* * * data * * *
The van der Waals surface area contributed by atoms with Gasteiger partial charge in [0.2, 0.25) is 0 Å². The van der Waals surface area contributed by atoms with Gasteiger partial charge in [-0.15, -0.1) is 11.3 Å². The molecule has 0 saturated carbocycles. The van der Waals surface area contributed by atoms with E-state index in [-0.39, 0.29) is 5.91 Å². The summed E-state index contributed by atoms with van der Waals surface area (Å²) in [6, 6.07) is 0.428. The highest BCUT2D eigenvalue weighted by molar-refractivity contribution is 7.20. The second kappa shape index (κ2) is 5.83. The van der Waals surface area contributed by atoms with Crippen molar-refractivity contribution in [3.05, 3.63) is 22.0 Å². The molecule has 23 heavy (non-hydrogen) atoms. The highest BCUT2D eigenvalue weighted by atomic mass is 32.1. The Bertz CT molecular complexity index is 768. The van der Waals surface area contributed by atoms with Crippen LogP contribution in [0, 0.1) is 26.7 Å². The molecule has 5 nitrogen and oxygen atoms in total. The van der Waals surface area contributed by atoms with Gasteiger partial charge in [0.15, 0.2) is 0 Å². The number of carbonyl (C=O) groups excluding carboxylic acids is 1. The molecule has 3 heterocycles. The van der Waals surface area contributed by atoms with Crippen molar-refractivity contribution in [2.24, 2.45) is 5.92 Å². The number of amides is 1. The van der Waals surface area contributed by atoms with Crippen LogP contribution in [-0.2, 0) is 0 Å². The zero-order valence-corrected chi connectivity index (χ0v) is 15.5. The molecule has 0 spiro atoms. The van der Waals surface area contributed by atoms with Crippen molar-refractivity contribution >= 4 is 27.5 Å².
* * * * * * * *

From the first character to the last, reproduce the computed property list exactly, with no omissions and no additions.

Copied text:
The van der Waals surface area contributed by atoms with Gasteiger partial charge in [0.2, 0.25) is 0 Å². The van der Waals surface area contributed by atoms with Gasteiger partial charge in [-0.15, -0.1) is 11.3 Å². The molecule has 0 saturated carbocycles. The van der Waals surface area contributed by atoms with E-state index in [-0.39, 0.29) is 5.91 Å². The summed E-state index contributed by atoms with van der Waals surface area (Å²) in [6, 6.07) is 0.428. The highest BCUT2D eigenvalue weighted by molar-refractivity contribution is 7.20. The second kappa shape index (κ2) is 5.83. The van der Waals surface area contributed by atoms with Crippen molar-refractivity contribution in [3.05, 3.63) is 22.0 Å². The molecule has 23 heavy (non-hydrogen) atoms. The highest BCUT2D eigenvalue weighted by atomic mass is 32.1. The Bertz CT molecular complexity index is 768. The van der Waals surface area contributed by atoms with Crippen LogP contribution in [0, 0.1) is 26.7 Å². The molecule has 5 nitrogen and oxygen atoms in total. The van der Waals surface area contributed by atoms with Gasteiger partial charge in [0.15, 0.2) is 0 Å². The number of carbonyl (C=O) groups excluding carboxylic acids is 1. The molecule has 3 heterocycles. The van der Waals surface area contributed by atoms with Crippen molar-refractivity contribution in [2.24, 2.45) is 5.92 Å². The number of amides is 1. The van der Waals surface area contributed by atoms with Crippen LogP contribution in [-0.2, 0) is 0 Å². The zero-order valence-corrected chi connectivity index (χ0v) is 15.5. The molecule has 0 spiro atoms. The van der Waals surface area contributed by atoms with Crippen molar-refractivity contribution >= 4 is 27.5 Å².